United States District Court, S.D. Texas, Houston Division
MEMORANDUM OPINION AND ORDER
H. MILLER UNITED STATES DISTRICT JUDGE
before the court are: (1) a motion for preliminary injunction
(Dkt. 12) filed by plaintiffs Harvest Family Church, Hi-Way
Tabernacle, and Rockport First Assembly of God (collectively,
“Plaintiffs”); (2) Plaintiffs' motion for
temporary restraining order and request for hearing (Dkt.
59); and (3) an unopposed motion for leave to submit an amici
brief (Dkt. 56) filed by Americans United for Separation of
Church and State, American Civil Liberties Union, ACLU
Foundation of Texas, Inc., Anti-Defamation League, Baptist
Joint Committee for Religious Liberty, and Interfaith
Alliance Foundation. Having considered the motions, the
responses, the replies, the various amici briefs, and the
applicable law, the court is of the opinion that (1) the
motion for preliminary injunction should be DENIED; (2) the
motion for temporary restraining order should be DENIED; (3)
the request for hearing regarding the temporary restraining
order should be DENIED; and (4) the motion for leave to
submit an amici brief should be GRANTED.
a First Amendment case. Plaintiffs, three churches, sue
defendant Federal Emergency Management Agency
(“FEMA”) alleging that a FEMA policy violates
their rights under the Free Exercise Clause of the First
Amendment. Dkt. 11 ¶¶ 74-85.
August 25, 2017, Hurricane Harvey made landfall in Texas.
Dkt. 12 at 8. Harvey caused widespread damage to countless
Texans, including the three plaintiff churches. Id.
at 8-10. Collectively, Plaintiffs suffered damage to
structures such as sanctuaries, a steeple, and a fellowship
hall. Dkt. 11 ¶¶ 57-59, 72-73. The flooding and
damage sustained during the storm left Plaintiffs'
facilities in need of repair. Dkt. 12 at 11.
federal government immediately began to respond to the storm.
Id. at 8. One form of relief available was under the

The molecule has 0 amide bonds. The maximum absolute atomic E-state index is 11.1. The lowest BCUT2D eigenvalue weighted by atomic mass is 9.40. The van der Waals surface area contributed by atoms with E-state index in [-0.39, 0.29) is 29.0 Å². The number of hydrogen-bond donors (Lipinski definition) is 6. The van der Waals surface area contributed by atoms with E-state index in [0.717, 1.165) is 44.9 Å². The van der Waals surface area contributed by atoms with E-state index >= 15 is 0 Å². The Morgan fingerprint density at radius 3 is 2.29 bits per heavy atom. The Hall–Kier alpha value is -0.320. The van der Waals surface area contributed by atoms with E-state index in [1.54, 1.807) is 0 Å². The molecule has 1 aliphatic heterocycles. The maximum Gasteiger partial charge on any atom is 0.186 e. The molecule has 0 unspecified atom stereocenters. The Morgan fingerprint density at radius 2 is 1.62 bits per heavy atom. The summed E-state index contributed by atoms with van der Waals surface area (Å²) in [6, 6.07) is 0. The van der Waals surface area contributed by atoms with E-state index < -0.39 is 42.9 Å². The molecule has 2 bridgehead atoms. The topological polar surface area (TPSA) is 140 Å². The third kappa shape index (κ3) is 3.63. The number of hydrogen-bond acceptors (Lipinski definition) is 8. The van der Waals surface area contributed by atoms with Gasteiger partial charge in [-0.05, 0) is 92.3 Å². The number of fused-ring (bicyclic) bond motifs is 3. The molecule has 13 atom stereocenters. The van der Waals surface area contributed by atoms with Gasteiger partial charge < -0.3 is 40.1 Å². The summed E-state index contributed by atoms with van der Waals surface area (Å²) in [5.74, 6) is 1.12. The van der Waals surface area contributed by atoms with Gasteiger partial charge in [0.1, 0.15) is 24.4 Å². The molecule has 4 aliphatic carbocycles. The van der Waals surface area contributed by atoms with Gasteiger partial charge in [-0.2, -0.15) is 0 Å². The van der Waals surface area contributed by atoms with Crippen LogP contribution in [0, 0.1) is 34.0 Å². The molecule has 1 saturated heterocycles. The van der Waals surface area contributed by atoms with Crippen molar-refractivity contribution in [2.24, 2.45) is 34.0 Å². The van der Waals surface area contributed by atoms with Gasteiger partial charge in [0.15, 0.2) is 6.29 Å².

Robert T. Stafford Disaster Relief and Emergency Assistance
Act (“Stafford Act”). Id. at 3. The
Stafford Act authorizes the President of the United States to
provide federal assistance when a natural disaster exceeds
the state or local government's ability to respond.
Id. Specifically, the Act includes a Public
Assistance Program (“PA Program”), which allows
for certain “private nonprofit” organizations
(“PNPs”) to receive disaster relief grants from
FEMA. Fed. Emergency Mgmt. Agency, Public Assistance Program
and Policy Guide (2017),
receive disaster relief grants, a PNP must own or operate an
“eligible facility.” Id. at 12. Among
other requirements, an eligible facility includes “[a]
facility that provides a non-critical, but essential
government service.” Id. The Policy Guide
lists eligible services, but also designates some services as
ineligible. Id. Specifically, “[f]acilities
established or primarily used for political, athletic,
religious, recreational, vocational, or academic training,
conferences, or similar activities are not eligible.”
PNP provides multiple services to its community, FEMA must
determine the facility's primary use by reviewing the its
“[tax] documentation, ” “[p]re-disaster
charter, bylaws, and amendments, ” and
“[e]vidence of longstanding, routine (day-to-day) use
(e.g., a calendar of activities).” Id. FEMA
“Primary use” is the use for which more
than 50 percent of the physical space in the facility is
dedicated. FEMA evaluates the entire structure when
determining primary use; it does not separately address
individual areas, such as floors, basements, or wings. Common
space, such as bathrooms, hallways, lobbies, closets,
stairways, and elevators, is not included when calculating
If FEMA determines that 50 percent or more of physical space
is dedicated to ineligible services, the entire facility is
ineligible. If the facility is eligible, FEMA prorates
funding based on the percentage of physical space dedicated
to eligible services. The Applicant is responsible for the
balance of costs to restore the facility and must restore the
entire facility to receive funding for repairs to the
eligible-use portions of the facility.
Id. at 17.
concede that they use more than 50 percent of the physical
space in their facilities for religious activities. Dkt. 12
at 12. However, they argue that they meet all the other
funding requirements, and are thus denied funding because
they are religious institutions. Id.
ask the court to grant a preliminary injunction or temporary
restraining order “relieving them from FEMA's
exclusion policy” because it is unconstitutional.
Id. at 25. Rather than responding to Plaintiffs'
constitutional arguments, FEMA continuously asserts that
Plaintiffs lack a concrete injury, which, in turn, strips the
court of jurisdiction over the matter and negates the
irreparable harm element for injunctive relief. See
Dkts. 30, 62. Additionally, amici have filed briefs
supporting and opposing Plaintiffs' motions. Dkts. 25,